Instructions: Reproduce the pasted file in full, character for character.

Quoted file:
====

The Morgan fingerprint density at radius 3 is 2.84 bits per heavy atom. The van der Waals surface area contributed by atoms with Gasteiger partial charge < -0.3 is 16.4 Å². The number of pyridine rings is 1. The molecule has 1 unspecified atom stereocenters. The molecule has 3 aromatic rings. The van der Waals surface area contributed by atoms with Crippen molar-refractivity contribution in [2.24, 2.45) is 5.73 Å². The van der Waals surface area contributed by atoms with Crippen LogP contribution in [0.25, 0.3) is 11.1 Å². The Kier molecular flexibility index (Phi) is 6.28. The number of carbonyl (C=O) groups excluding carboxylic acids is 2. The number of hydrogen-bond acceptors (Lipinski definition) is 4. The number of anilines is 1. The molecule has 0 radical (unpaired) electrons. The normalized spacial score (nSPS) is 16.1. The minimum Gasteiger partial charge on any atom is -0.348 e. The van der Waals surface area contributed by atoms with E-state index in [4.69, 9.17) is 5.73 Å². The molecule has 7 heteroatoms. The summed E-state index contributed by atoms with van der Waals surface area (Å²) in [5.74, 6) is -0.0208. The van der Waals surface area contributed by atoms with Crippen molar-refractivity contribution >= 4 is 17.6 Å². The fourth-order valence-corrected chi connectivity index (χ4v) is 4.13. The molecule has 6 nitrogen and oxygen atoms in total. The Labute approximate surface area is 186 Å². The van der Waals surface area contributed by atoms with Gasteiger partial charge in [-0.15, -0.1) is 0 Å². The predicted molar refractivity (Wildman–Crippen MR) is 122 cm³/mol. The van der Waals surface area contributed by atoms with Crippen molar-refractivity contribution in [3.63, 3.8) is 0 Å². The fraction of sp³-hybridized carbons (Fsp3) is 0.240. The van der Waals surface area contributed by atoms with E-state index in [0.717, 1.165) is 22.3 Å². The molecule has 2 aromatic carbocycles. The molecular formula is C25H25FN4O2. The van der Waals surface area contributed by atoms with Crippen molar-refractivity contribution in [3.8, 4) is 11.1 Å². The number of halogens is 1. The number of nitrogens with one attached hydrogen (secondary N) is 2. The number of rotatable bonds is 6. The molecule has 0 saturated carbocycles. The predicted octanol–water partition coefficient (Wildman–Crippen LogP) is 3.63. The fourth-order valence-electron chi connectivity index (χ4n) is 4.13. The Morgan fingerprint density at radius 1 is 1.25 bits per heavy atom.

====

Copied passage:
The Morgan fingerprint density at radius 3 is 2.84 bits per heavy atom. The van der Waals surface area contributed by atoms with Gasteiger partial charge < -0.3 is 16.4 Å². The number of pyridine rings is 1. The molecule has 1 unspecified atom stereocenters. The molecule has 3 aromatic rings. The van der Waals surface area contributed by atoms with Crippen molar-refractivity contribution in [2.24, 2.45) is 5.73 Å². The van der Waals surface area contributed by atoms with Crippen LogP contribution in [0.25, 0.3) is 11.1 Å². The Kier molecular flexibility index (Phi) is 6.28. The number of carbonyl (C=O) groups excluding carboxylic acids is 2. The number of hydrogen-bond acceptors (Lipinski definition) is 4. The number of anilines is 1. The molecule has 0 radical (unpaired) electrons. The normalized spacial score (nSPS) is 16.1. The minimum Gasteiger partial charge on any atom is -0.348 e. The van der Waals surface area contributed by atoms with E-state index in [4.69, 9.17) is 5.73 Å². The molecule has 7 heteroatoms. The summed E-state index contributed by atoms with van der Waals surface area (Å²) in [5.74, 6) is -0.0208. The van der Waals surface area contributed by atoms with Crippen molar-refractivity contribution >= 4 is 17.6 Å². The fourth-order valence-corrected chi connectivity index (χ4v) is 4.13. The molecule has 6 nitrogen and oxygen atoms in total. The Labute approximate surface area is 186 Å². The van der Waals surface area contributed by atoms with Gasteiger partial charge in [-0.15, -0.1) is 0 Å². The predicted molar refractivity (Wildman–Crippen MR) is 122 cm³/mol. The van der Waals surface area contributed by atoms with Crippen molar-refractivity contribution in [3.63, 3.8) is 0 Å². The fraction of sp³-hybridized carbons (Fsp3) is 0.240. The van der Waals surface area contributed by atoms with E-state index in [0.717, 1.165) is 22.3 Å². The molecule has 2 aromatic carbocycles. The molecular formula is C25H25FN4O2. The van der Waals surface area contributed by atoms with Crippen molar-refractivity contribution in [3.8, 4) is 11.1 Å². The number of halogens is 1. The number of nitrogens with one attached hydrogen (secondary N) is 2. The number of rotatable bonds is 6. The molecule has 0 saturated carbocycles. The predicted octanol–water partition coefficient (Wildman–Crippen LogP) is 3.63. The fourth-order valence-electron chi connectivity index (χ4n) is 4.13. The Morgan fingerprint density at radius 1 is 1.25 bits per heavy atom.